All students and scholars are curious about the human faces behind the impersonal rhetoric of academic disciplines. Here twenty of America's most prominent sociologists recount the intellectual and biographical events that shaped their careers. Family history, ethnicity, fear, private animosities, extraordinary determination, and sometimes plain good fortune are among the many forces that combine to mold the individual talents presented in Authors of Their Own Lives. With contributions from women and men, young and old, native-born Americans and immigrants, quantitative scholars and qualitative ones, this book provides a fascinating source for students and professional sociologists alike.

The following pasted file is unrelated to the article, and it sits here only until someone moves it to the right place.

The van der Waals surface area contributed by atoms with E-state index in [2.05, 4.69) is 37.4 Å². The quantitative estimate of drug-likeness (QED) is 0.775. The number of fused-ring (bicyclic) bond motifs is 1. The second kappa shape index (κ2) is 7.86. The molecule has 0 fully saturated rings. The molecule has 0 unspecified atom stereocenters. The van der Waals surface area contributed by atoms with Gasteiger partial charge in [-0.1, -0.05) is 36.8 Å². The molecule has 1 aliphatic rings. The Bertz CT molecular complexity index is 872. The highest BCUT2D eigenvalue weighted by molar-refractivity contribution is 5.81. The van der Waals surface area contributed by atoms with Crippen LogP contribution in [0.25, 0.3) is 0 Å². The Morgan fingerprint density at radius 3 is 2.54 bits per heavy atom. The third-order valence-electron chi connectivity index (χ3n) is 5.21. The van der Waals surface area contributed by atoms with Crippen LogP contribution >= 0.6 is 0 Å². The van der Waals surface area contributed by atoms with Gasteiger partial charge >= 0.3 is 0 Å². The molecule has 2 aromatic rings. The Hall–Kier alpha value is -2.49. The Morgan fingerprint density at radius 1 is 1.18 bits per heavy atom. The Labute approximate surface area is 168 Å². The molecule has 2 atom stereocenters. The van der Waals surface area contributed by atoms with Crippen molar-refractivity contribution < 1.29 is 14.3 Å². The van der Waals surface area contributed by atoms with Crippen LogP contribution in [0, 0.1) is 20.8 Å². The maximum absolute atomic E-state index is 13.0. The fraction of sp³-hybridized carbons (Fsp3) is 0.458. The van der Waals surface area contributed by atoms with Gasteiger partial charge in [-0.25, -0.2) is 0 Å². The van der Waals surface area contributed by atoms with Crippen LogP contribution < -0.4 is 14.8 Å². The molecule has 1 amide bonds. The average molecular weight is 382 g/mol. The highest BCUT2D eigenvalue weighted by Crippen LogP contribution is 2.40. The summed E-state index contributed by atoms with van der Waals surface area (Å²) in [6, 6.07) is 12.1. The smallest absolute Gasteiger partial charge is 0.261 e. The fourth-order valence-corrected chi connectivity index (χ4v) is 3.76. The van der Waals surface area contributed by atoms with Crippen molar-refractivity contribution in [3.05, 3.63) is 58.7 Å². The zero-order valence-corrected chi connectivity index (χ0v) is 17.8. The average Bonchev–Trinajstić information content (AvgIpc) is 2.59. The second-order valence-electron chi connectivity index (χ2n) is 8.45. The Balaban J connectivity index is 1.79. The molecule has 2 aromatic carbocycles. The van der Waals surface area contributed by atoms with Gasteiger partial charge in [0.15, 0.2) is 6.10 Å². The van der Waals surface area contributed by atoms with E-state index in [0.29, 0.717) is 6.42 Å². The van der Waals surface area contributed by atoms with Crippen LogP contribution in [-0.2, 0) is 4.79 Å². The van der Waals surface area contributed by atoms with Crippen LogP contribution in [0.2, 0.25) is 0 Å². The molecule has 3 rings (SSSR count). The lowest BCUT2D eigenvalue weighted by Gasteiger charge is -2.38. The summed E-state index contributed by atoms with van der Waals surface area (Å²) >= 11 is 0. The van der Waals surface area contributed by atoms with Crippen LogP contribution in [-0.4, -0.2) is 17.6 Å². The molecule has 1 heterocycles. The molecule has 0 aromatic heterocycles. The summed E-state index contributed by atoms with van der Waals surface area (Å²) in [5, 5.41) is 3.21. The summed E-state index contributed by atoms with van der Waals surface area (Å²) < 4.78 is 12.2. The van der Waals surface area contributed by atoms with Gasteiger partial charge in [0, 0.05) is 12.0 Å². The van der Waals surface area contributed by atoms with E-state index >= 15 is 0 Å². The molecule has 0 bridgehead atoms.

Some of the autobiographies maintain their reserve, others are profoundly revealing. Their subjects range from childhood, educational, and intellectual influences, to academic careerism and burnout, to the history of American sociology. Authors stands alone as a deeply personal autobiographical account of contemporary sociology.